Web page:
- Costa Rica is a country devoted to human rights and peace. It houses the Inter-American Court of Human Rights and the United Nations University of Peace, and, unlike most countries, lacks a traditional military. Rather, consistent with one of its foreign policy objectives to foster human rights and sustainability, Costa Rica uses its “Public Force” to provide ground security, protect people, patrol the border, and resist the narcotics industry. Costa Rica does not engage in war.
- Many Costa Ricans actually greet each other with the saying, “Pura Vida”. This means complete strangers wish to each other a pure life, or a life of greatness, wellness, and happiness.
Cambodia is known locally as the “Land of Peace and Prosperity”, evidenced by the country’s abundance of practicing Buddhists, “spirit houses”, and active devotion to Buddhism’s “Four Noble Truths”. Combined with Cambodia’s religious personality is the country’s song and dance derived from the roots of the Khmer Empire, and its challenging upbringing through colonization, occupation, and invasion. All said, Cambodia provides visitors with a dynamic and complex history and present, each rich with intrigue.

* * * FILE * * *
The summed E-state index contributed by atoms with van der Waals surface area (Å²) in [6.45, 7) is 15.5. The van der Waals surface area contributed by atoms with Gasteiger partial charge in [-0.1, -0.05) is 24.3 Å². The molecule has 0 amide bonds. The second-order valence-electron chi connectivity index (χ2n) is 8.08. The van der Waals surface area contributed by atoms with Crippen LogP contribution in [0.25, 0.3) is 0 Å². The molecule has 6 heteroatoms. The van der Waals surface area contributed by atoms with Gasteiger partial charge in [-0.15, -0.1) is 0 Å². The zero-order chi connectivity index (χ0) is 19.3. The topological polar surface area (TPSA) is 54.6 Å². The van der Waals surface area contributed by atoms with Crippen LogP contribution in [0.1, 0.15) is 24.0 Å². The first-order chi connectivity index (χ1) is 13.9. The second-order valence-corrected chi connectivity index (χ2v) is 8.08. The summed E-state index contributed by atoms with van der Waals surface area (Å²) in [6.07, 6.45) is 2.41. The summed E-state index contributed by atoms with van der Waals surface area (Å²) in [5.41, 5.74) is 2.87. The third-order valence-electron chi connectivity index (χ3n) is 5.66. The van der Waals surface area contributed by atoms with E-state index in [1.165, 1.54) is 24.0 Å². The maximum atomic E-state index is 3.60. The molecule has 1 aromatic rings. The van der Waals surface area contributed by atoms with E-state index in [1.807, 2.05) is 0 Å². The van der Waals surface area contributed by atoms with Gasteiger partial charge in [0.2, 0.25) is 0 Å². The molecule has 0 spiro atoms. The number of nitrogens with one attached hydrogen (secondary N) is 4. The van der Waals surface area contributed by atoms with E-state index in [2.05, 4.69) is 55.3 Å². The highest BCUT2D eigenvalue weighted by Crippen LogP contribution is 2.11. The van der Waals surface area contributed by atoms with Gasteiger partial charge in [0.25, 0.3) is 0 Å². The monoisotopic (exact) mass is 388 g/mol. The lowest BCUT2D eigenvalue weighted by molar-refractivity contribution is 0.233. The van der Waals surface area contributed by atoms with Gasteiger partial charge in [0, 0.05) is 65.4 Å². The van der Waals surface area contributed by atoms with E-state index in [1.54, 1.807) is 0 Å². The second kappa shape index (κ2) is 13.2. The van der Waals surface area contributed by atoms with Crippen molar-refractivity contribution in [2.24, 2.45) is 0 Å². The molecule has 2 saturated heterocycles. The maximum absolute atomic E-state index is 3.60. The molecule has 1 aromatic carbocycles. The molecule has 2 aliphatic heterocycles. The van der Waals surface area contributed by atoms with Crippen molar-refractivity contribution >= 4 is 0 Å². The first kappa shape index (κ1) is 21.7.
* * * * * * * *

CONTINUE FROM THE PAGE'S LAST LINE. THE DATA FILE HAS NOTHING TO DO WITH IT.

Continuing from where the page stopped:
Location: Cambodia is located in the southern portion of the Indochina Peninsula in Southeast Asia. It is bordered by Thailand, Laos, Vietnam, and the Gulf of Thailand.
Three Interesting Facts about Cambodia:
- Cambodia is a Kingdom with a recently established multiparty democracy and a constitutional monarchy. This status was hard-won after years of colonialism, occupations, coup d'états, and other events that shook, shaped, and formed the many faces of Cambodian politics. Cambodia therefore offers a wealth of fascinating history for those interested in politics and history.
- More than 95% of Cambodians self-identify as Theravada Buddhist, which is the official religion of the country. Furthermore, most Theravada Buddhists adhere to its practices culturally and in everyday life, making the expression of the religion obvious to onlookers. Also, one can enjoy one of Cambodia’s most significant Buddhist temples by visiting Angkor Wat, a Hindu-turned-Buddhist temple that is one of the few remaining significant religious centers of its time.